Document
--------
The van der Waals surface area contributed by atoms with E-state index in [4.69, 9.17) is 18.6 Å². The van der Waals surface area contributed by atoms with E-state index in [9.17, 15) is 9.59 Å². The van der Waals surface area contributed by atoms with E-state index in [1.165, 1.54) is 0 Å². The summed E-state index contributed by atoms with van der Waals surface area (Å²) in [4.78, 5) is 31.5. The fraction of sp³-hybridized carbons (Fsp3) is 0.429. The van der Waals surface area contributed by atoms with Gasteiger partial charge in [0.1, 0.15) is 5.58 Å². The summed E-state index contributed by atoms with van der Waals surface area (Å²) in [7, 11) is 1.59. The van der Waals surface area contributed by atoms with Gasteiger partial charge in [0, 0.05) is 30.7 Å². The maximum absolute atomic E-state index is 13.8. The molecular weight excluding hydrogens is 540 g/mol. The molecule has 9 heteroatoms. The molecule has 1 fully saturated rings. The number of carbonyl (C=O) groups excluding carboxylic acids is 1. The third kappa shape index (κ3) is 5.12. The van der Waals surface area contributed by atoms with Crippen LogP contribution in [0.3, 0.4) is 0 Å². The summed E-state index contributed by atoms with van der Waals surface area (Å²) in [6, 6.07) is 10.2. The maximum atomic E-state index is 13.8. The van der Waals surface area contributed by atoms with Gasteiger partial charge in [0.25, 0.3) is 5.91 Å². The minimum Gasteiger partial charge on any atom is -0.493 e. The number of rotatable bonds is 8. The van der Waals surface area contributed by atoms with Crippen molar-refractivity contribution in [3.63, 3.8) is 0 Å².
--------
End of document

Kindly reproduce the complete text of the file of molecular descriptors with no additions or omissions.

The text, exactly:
The van der Waals surface area contributed by atoms with E-state index in [4.69, 9.17) is 18.6 Å². The van der Waals surface area contributed by atoms with E-state index in [9.17, 15) is 9.59 Å². The van der Waals surface area contributed by atoms with E-state index in [1.165, 1.54) is 0 Å². The summed E-state index contributed by atoms with van der Waals surface area (Å²) in [4.78, 5) is 31.5. The fraction of sp³-hybridized carbons (Fsp3) is 0.429. The van der Waals surface area contributed by atoms with Gasteiger partial charge in [0.1, 0.15) is 5.58 Å². The summed E-state index contributed by atoms with van der Waals surface area (Å²) in [7, 11) is 1.59. The van der Waals surface area contributed by atoms with Gasteiger partial charge in [0, 0.05) is 30.7 Å². The maximum absolute atomic E-state index is 13.8. The molecular weight excluding hydrogens is 540 g/mol. The molecule has 9 heteroatoms. The molecule has 1 fully saturated rings. The number of carbonyl (C=O) groups excluding carboxylic acids is 1. The third kappa shape index (κ3) is 5.12. The van der Waals surface area contributed by atoms with Crippen LogP contribution in [0.3, 0.4) is 0 Å². The summed E-state index contributed by atoms with van der Waals surface area (Å²) in [6, 6.07) is 10.2. The maximum atomic E-state index is 13.8. The van der Waals surface area contributed by atoms with Gasteiger partial charge in [0.25, 0.3) is 5.91 Å². The minimum Gasteiger partial charge on any atom is -0.493 e. The number of rotatable bonds is 8. The van der Waals surface area contributed by atoms with Crippen molar-refractivity contribution in [3.63, 3.8) is 0 Å².